As if he were imparting some great profound truth I’d never realized before. My entire life has been turned around, because now I’ve been enlightened: not all guys are like that.
No. Not all guys are. But enough are. Enough that I am uncomfortable when a man sits next to me on the bus. Enough that I will cross to the other side of the street if I see a pack of guys coming my way. Enough that even fleeting eye contact with a male stranger makes my insides crawl with unease. Enough that I cannot feel safe alone in a room with some of my male friends, even ones I’ve known for years. Enough that when I go out past dark for chips or milk or toilet paper, I carry a knife, I wear a coat that obscures my figure, I mimic a man’s gait. Enough that three years later I keep the story of that day to myself, when the only thing that saved me from being raped was a right hook to the jaw and a threat to scream in a crowded dorm, because I know what the response will be.
I live my life with the everburning anxiety that someone is going to put their hands on me regardless of my feelings on the matter, and I’m not going to be able to stop them. I live with the knowledge that statistically one in three women have experienced a sexual assault, but even a number like that can’t be trusted when we are harassed into silence. I live with the learned instinct, the ingrained compulsion to keep my mouth shut to jeers and catcalls, to swallow my anger at lewd suggestions and crude gestures, to put up my walls against insults and threats. I live in an environment that necessitates armouring myself against it just to get through a day peacefully, and I now view that as normal. I have adapted to extreme circumstances and am told to treat it as baseline. I carry this fear close to my heart, rooted into my bones, and I do so to keep myself unharmed.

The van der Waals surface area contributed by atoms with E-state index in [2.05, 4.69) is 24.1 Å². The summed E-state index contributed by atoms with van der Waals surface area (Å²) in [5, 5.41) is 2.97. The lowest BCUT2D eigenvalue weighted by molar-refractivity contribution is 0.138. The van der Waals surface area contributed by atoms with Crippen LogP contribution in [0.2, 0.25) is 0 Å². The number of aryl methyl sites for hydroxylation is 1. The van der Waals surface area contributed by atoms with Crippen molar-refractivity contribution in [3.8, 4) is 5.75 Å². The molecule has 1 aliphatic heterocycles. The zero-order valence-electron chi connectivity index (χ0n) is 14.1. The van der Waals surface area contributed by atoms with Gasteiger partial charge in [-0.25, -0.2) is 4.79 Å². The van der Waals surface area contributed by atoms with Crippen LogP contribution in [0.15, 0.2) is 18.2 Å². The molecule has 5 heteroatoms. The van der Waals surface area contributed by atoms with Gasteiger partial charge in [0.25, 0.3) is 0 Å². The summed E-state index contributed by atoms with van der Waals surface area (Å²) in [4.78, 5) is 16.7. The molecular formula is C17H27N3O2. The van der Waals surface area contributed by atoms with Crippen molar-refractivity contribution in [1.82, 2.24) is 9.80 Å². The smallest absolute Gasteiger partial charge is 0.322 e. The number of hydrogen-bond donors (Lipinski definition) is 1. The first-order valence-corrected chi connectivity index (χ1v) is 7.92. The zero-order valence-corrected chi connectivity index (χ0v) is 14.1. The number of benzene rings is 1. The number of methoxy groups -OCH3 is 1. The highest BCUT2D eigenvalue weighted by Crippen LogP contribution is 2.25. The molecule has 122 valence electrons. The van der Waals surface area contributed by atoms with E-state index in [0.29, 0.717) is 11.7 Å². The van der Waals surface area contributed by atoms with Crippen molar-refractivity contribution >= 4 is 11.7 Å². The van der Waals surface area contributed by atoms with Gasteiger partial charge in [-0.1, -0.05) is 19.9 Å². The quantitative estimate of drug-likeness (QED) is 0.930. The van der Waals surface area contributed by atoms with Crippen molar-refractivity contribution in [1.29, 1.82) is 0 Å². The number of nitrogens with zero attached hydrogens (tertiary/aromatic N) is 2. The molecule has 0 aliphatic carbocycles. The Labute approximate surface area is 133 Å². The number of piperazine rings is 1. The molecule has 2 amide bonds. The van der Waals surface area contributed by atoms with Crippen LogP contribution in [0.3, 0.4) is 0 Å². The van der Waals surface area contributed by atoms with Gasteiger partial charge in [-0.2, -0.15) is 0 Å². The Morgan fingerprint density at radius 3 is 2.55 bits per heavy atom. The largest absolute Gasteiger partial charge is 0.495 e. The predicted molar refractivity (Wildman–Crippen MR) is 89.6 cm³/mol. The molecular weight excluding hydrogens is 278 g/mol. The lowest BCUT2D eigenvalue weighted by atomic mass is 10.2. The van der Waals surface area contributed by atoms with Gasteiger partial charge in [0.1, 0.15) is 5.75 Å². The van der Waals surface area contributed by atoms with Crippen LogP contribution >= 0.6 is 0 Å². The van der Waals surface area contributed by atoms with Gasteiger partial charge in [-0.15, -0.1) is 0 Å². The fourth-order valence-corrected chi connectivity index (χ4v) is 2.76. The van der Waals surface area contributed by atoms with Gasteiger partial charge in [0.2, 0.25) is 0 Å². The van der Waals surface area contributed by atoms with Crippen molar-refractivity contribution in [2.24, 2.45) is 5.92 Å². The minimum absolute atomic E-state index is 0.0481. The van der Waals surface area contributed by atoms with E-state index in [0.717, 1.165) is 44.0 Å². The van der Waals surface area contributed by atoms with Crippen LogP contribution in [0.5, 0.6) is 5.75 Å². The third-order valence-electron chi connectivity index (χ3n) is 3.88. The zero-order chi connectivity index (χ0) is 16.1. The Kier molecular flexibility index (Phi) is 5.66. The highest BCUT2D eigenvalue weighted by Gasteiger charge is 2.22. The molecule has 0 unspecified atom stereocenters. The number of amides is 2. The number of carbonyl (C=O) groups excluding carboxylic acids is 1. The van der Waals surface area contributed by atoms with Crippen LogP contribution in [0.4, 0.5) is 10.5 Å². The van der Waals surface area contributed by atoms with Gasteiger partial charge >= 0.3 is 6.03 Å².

So you can tell me that not all guys are like that, and you’d even be right, but that isn’t the issue anymore. My problem is not that I’m unaware of the fact that some guys are perfectly civil, decent, kind—my problem is simply this:
In a world where this cynical overcaution is the only thing that ensures my safety, I’m no longer willing to take the risk.
Emotional violence is not captured in police statistics… It is the silent death that women live with daily and which affects their agency
things girls are made to feel ashamed of-
- having periods
- choosing what they want to wear on their body
- wanting to/not wanting to have sex
- putting boys in the ‘friendzone’